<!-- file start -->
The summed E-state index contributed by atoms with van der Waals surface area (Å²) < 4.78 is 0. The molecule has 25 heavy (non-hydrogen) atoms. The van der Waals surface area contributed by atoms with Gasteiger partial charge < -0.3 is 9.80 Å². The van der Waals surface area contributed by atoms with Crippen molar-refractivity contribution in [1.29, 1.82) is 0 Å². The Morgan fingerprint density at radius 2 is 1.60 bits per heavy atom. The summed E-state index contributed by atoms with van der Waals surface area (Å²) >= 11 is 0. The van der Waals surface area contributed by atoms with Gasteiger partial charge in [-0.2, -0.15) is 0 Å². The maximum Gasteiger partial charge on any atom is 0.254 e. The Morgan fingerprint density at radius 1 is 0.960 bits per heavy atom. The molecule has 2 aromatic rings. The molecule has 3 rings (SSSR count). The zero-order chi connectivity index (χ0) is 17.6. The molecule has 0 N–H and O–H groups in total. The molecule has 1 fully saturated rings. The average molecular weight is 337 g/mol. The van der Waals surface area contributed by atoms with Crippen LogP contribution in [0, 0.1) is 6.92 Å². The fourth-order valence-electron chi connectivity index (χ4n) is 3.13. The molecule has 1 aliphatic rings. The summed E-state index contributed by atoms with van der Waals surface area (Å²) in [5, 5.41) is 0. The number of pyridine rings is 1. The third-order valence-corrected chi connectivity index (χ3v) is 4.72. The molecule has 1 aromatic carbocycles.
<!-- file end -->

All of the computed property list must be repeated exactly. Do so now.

The summed E-state index contributed by atoms with van der Waals surface area (Å²) < 4.78 is 0. The molecule has 25 heavy (non-hydrogen) atoms. The van der Waals surface area contributed by atoms with Gasteiger partial charge < -0.3 is 9.80 Å². The van der Waals surface area contributed by atoms with Crippen molar-refractivity contribution in [1.29, 1.82) is 0 Å². The Morgan fingerprint density at radius 2 is 1.60 bits per heavy atom. The summed E-state index contributed by atoms with van der Waals surface area (Å²) >= 11 is 0. The van der Waals surface area contributed by atoms with Gasteiger partial charge in [-0.2, -0.15) is 0 Å². The maximum Gasteiger partial charge on any atom is 0.254 e. The Morgan fingerprint density at radius 1 is 0.960 bits per heavy atom. The molecule has 2 aromatic rings. The molecule has 3 rings (SSSR count). The zero-order chi connectivity index (χ0) is 17.6. The molecule has 0 N–H and O–H groups in total. The molecule has 1 fully saturated rings. The average molecular weight is 337 g/mol. The van der Waals surface area contributed by atoms with Crippen LogP contribution in [0, 0.1) is 6.92 Å². The fourth-order valence-electron chi connectivity index (χ4n) is 3.13. The molecule has 1 aliphatic rings. The summed E-state index contributed by atoms with van der Waals surface area (Å²) in [5, 5.41) is 0. The number of pyridine rings is 1. The third-order valence-corrected chi connectivity index (χ3v) is 4.72. The molecule has 1 aromatic carbocycles.